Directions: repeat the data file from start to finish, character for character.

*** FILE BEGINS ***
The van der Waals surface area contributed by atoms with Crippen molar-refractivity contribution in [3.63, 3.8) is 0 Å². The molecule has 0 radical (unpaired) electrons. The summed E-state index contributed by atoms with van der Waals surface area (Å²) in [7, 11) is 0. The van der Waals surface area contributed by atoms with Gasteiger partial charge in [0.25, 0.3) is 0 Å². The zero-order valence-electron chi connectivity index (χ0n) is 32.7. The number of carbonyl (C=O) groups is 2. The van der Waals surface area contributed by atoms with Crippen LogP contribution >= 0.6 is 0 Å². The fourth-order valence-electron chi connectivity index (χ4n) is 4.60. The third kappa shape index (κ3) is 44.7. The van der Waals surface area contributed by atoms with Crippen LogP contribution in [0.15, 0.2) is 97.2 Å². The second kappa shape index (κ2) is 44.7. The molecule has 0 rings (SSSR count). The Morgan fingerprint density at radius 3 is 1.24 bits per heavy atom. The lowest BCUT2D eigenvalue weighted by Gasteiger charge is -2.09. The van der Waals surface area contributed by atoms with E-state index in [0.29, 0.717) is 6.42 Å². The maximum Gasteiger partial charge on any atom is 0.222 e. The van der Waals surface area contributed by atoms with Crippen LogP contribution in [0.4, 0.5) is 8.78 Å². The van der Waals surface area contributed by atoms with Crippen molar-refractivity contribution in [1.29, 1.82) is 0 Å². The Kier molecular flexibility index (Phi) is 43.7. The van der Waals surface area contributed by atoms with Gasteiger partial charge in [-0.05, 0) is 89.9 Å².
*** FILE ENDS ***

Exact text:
The van der Waals surface area contributed by atoms with Crippen molar-refractivity contribution in [3.63, 3.8) is 0 Å². The molecule has 0 radical (unpaired) electrons. The summed E-state index contributed by atoms with van der Waals surface area (Å²) in [7, 11) is 0. The van der Waals surface area contributed by atoms with Gasteiger partial charge in [0.25, 0.3) is 0 Å². The zero-order valence-electron chi connectivity index (χ0n) is 32.7. The number of carbonyl (C=O) groups is 2. The van der Waals surface area contributed by atoms with Crippen LogP contribution >= 0.6 is 0 Å². The fourth-order valence-electron chi connectivity index (χ4n) is 4.60. The third kappa shape index (κ3) is 44.7. The van der Waals surface area contributed by atoms with Crippen LogP contribution in [0.15, 0.2) is 97.2 Å². The second kappa shape index (κ2) is 44.7. The molecule has 0 rings (SSSR count). The Morgan fingerprint density at radius 3 is 1.24 bits per heavy atom. The lowest BCUT2D eigenvalue weighted by Gasteiger charge is -2.09. The van der Waals surface area contributed by atoms with E-state index in [0.29, 0.717) is 6.42 Å². The maximum Gasteiger partial charge on any atom is 0.222 e. The van der Waals surface area contributed by atoms with Crippen LogP contribution in [0.4, 0.5) is 8.78 Å². The van der Waals surface area contributed by atoms with Crippen molar-refractivity contribution in [1.29, 1.82) is 0 Å². The Kier molecular flexibility index (Phi) is 43.7. The van der Waals surface area contributed by atoms with Gasteiger partial charge in [-0.05, 0) is 89.9 Å².